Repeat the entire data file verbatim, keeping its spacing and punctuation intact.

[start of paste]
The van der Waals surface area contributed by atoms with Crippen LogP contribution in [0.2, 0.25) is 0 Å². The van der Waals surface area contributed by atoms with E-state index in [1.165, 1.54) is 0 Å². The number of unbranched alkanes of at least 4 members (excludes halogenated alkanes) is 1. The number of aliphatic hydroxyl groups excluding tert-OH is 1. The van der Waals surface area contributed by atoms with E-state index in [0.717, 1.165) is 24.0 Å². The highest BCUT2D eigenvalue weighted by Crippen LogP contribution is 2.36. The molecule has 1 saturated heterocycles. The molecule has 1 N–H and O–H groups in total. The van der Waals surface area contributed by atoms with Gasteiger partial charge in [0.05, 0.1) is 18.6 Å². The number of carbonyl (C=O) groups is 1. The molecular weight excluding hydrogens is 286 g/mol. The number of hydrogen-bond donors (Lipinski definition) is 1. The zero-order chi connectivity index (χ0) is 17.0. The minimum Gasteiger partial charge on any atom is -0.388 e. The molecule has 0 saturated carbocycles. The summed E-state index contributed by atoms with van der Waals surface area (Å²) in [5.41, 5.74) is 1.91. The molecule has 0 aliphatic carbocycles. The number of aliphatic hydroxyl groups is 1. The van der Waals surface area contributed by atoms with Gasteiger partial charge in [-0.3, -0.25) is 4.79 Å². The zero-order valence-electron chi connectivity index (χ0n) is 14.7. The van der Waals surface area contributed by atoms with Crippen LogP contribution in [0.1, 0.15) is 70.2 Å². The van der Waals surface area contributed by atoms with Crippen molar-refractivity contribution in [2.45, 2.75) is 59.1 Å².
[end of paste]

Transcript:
The van der Waals surface area contributed by atoms with Crippen LogP contribution in [0.2, 0.25) is 0 Å². The van der Waals surface area contributed by atoms with E-state index in [1.165, 1.54) is 0 Å². The number of unbranched alkanes of at least 4 members (excludes halogenated alkanes) is 1. The number of aliphatic hydroxyl groups excluding tert-OH is 1. The van der Waals surface area contributed by atoms with E-state index in [0.717, 1.165) is 24.0 Å². The highest BCUT2D eigenvalue weighted by Crippen LogP contribution is 2.36. The molecule has 1 saturated heterocycles. The molecule has 1 N–H and O–H groups in total. The van der Waals surface area contributed by atoms with Gasteiger partial charge in [0.05, 0.1) is 18.6 Å². The number of carbonyl (C=O) groups is 1. The molecular weight excluding hydrogens is 286 g/mol. The number of hydrogen-bond donors (Lipinski definition) is 1. The zero-order chi connectivity index (χ0) is 17.0. The minimum Gasteiger partial charge on any atom is -0.388 e. The molecule has 0 saturated carbocycles. The summed E-state index contributed by atoms with van der Waals surface area (Å²) in [5.41, 5.74) is 1.91. The molecule has 0 aliphatic carbocycles. The number of aliphatic hydroxyl groups is 1. The van der Waals surface area contributed by atoms with Gasteiger partial charge in [-0.3, -0.25) is 4.79 Å². The zero-order valence-electron chi connectivity index (χ0n) is 14.7. The van der Waals surface area contributed by atoms with Crippen LogP contribution in [0.1, 0.15) is 70.2 Å². The van der Waals surface area contributed by atoms with Crippen molar-refractivity contribution in [2.45, 2.75) is 59.1 Å².